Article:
Failing Publicly, a Lesson in Leadership

Katherine Berdy Leadership Lab, Leadership Programs, Pedagogy of Leadership Interview, Pedagogy Of Leadership®, Student Leadership

By Katherine Berdy, Faculty, gcLi, Director of the C. Kyser Ethical Leadership Center, Altamont School, Birmingham (AL)

I’m 49 years old and can’t recall a single time in my life when I have very publicly learned something brand new, like training wheels still on, brand new. Yet, I ask my students to make themselves vulnerable as they learn new skills and material…Every. Single. Day. So, when approached about hosting the gcLi Podcast, I had the choice of saying yes and confronting some significant personal fears or saying no and jeopardizing my personal integrity as a teacher and leadership educator.

With a heart filled with reluctant excitement and a head filled with raging self-doubt, I said yes. 

Take One: Too many fillers. 

Take Two: Voice too high. 

Take Three: Sound too Southern. 

Take Four: That makes zero sense. 

Takes Five through Twenty-five…The familiar voice of my fifteen-year-old self tells me I can’t, I shouldn’t, I’m a fraud…

There it was…Imposter Syndrome. According to Stanford’s Dr. Dena M. Bravata, M.D., M.S., imposter syndrome involves “a persistent self-doubt and fear of being exposed as a fraud or imposter.” While I had certainly heard the phrase “Imposter Syndrome” and noted some other times in my life I possibly struggled with it, I rarely associated the word “fraud” with my daily tasks simply because it had been such a long time since I had tried something completely new. Yet, with the podcast, I truly felt fraud-like and utterly exposed. At this point, it was still my little secret…until I found myself recounting the importance of a growth mindset to my 9th-grade students.

The scene: A few minutes after class, a student returned in tears to talk about a recent test grade. They had misread the instructions and in that moment their entire identity and self-worth was wrapped up in mistakes and assumptions. As we talked, it occurred to me that my student’s assumptions about the test were exactly the same as my own about the podcast, and I would never tell a student the things I was telling myself. So, I shared my podcast struggles with my student, and almost out of nowhere, a much gentler voice whispered from deep inside, “You’ve got this! “You go, girl!”

Here are a few unexpected outcomes that have happened since I said yes to learning something brand new in public. I’ve learned to laugh at myself a little more. I’ve met truly wonderful people. I’m not only learning about all sorts of new topics, but also about technology and cool communication strategies. I feel like I’m beginning to shed years of perfectionist tendencies in my quest to become a so-called expert at anything and everything; being a novice is so much more fun! I’ve even gotten a few job offers! I have at least one new 9th grade podcast listener who is now my partner in cross-checking the stories we tell ourselves. 

I’m also seeing others in new ways. I find myself yearning to hear the stories of fellow-strugglers and I greatly appreciate the raw humanity that flows out of authentic learning and discovery. Recently, I was reflecting on the similarities of my own experience with one some of you may be familiar with: first recitals. Perhaps you’re a performance artist, or you’ve survived a first recital yourself or as a parent. As painful as they can be, there is palpable hope and energy in every performance. Now, I may be naive, but I don’t think it’s because audience members expect greatness out of a first recital performance. Rather, I think the glory stems from the courage, effort, and potential that the novice brings to a public performance. Missed notes or arrhythmic movements are right there on stage for everyone to see. While we may call them mistakes, they symbolize a stage in the learning process that’s vital for growth. We praise the children who are bold enough to put themselves out there, but it’s rare to see adults willfully step into that same knee-knocking, new spotlight.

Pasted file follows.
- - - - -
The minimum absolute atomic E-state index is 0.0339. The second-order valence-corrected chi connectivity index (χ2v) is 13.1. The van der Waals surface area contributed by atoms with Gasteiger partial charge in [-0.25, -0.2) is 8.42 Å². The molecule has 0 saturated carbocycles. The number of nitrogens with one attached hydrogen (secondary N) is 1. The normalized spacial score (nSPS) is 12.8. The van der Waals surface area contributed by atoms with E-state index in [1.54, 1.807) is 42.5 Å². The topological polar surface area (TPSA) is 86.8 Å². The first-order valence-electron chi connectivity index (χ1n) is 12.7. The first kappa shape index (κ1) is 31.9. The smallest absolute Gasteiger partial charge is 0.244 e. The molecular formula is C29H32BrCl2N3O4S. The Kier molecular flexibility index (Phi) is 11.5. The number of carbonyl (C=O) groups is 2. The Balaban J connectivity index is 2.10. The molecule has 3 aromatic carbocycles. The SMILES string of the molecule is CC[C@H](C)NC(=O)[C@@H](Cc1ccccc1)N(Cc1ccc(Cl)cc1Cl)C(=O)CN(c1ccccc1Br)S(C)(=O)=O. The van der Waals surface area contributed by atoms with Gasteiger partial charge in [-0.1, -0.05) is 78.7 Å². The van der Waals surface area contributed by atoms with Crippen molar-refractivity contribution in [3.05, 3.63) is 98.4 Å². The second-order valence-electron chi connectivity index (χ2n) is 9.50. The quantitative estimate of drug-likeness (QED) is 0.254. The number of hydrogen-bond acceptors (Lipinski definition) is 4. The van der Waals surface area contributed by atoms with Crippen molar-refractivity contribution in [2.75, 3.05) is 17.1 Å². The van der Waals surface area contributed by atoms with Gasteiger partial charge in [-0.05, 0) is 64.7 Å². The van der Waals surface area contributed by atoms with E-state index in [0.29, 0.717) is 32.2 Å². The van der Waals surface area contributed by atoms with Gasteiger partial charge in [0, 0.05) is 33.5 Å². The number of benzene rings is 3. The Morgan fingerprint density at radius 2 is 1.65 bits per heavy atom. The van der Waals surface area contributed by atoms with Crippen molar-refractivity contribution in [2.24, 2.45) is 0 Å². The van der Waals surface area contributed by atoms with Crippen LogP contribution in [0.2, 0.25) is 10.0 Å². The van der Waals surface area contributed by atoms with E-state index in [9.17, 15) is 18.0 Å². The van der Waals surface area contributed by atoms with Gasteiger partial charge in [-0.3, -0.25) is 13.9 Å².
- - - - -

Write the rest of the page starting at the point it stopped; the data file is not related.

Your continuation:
So, next time you are feeling fraudulent or fearful of diving into something new, and perhaps even more daringly, doing so in public, consider the benefit!  You are modeling critical leadership skills for your students and those who support you in your endeavor.  While you may want to seek it out, or you may want to wait for it to come to you, the next time you are asked to step outside of your comfort zone, do it, and do it for all to see…and proudly call it Leadership with a capital “L.” 

Katherine Berdy, M.Ed, is the director of The C. Kyser Miree Ethical Leadership Center at The Altamont School in Birmingham, AL, where she creates community partnerships and experiential educational opportunities for Altamont’s students. Katherine’s career and pedagogical foundations began in the mid 1990’s while working as an outdoor educator in the Rockies and Pacific Northwest. Since then, she has worked as a teacher, photographer, leadership and academic coach, mentor, and facilitator. Katherine has presented at SAIS (Southern Association of Independent Schools) and NNSP (National Network of Independent Schools) with gcLi. She holds a B.A. in Communication Studies and an M.Ed. from the University of Montevallo. Her teaching portfolio includes classes in English, theater, creative writing, leadership studies, public speaking, and debate. In her spare time, Katherine enjoys traveling, reading, knitting, photography, and spending time with friends and her husband and two children.